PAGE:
The prior an contains a number of appliances for making an iced or cold beverage such as iced tea or iced coffee, which utilize ice cubes to cool the hot beverage after it is dispensed from the brewing device. However, these devices are typically no different than the conventional drip coffee maker, in that they brew the beverage and dispense it from the appliance as a hot beverage which is then cooled and diluted by the ice cubes which are placed in a pitcher or carafe beneath the dispensing spout of the appliance. The disadvantage of these types of appliances lies in the fact that a specific ratio of ice cubes to brewed beverage is required; otherwise, the resultant iced beverage is either too concentrated or overly dilute. The size of the ice cubes, and the number of cubes used, is left to the user in a trial and error manner, and thus making beverages which are consistent in strength and flavor from cycle to cycle is rarely possible.
Accordingly, there is a need for a brewing device which provides a user selectable hot brewed beverage or a chilled or iced beverage, without the costs and size required for a refrigeration unit to be built into the appliance. There is also a need for an iced or chilled beverage brewing appliance which dispenses a chilled brewed beverage without the use of ice cubes to chill and dilute the concentrated brewed beverage.
Furthermore, there is also a need for a self-contained chilling device which permits the introduction of a warm or hot beverage and which results in the dispensing of a chilled or cold beverage through the chilling device.
The beverage brewing device of the subject invention essentially comprises a brewing system and a cooling system, and incorporates a novel switching assembly which allows the user to choose between dispensing a hot brewed beverage or a cold brewed beverage. The switching assembly also provides for brewing a hot beverage and then switching to a cold beverage during the brewing process to simultaneously brew a hot beverage and a cold beverage. In a first embodiment, the novel cooling system provides for cooling the hot brewed beverages in a series of stages so that the beverage may be cooled without the use of a refrigeration unit and without diluting the brewed beverage through the use of ice cubes.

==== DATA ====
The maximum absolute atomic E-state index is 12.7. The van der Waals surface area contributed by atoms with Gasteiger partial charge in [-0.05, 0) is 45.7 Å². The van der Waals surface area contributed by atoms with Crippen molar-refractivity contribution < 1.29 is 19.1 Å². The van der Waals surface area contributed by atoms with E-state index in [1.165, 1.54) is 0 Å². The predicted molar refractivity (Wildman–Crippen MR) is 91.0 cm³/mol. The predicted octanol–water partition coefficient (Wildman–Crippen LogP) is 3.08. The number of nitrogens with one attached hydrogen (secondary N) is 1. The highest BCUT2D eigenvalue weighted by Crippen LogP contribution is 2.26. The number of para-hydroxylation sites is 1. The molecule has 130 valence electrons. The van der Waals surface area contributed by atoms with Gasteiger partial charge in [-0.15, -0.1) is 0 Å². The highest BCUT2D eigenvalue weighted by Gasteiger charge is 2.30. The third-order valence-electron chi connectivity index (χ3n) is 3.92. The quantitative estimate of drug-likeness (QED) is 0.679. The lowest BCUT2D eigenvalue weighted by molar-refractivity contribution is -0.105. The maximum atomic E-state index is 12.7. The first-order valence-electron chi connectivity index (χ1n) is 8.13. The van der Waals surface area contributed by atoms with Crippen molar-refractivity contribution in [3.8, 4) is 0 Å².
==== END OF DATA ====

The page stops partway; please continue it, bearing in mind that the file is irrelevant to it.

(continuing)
The brewing mechanism of the present device utilizes a conventional coffee maker brewing system in which water is placed in a reservoir and fed in metered amounts to a heating assembly which relatively instantaneously converts the water to steam and delivers the steam via a riser tube to an area above a filter basket where the steam recondenses to water. Located within the filter basket is ground beverage media, such as coffee grounds or tea leaves, which may be in self-contained packets or resting in a filter constructed of a paper-like material. As the steam condenses into water at the location above the grounds, the water fills the filter basket and steeps the beverage in the basket to create the hot brewed beverage. The hot brewed beverage then is gravity fed through an outlet in the filter basket to a pitcher or carafe located beneath the outlet.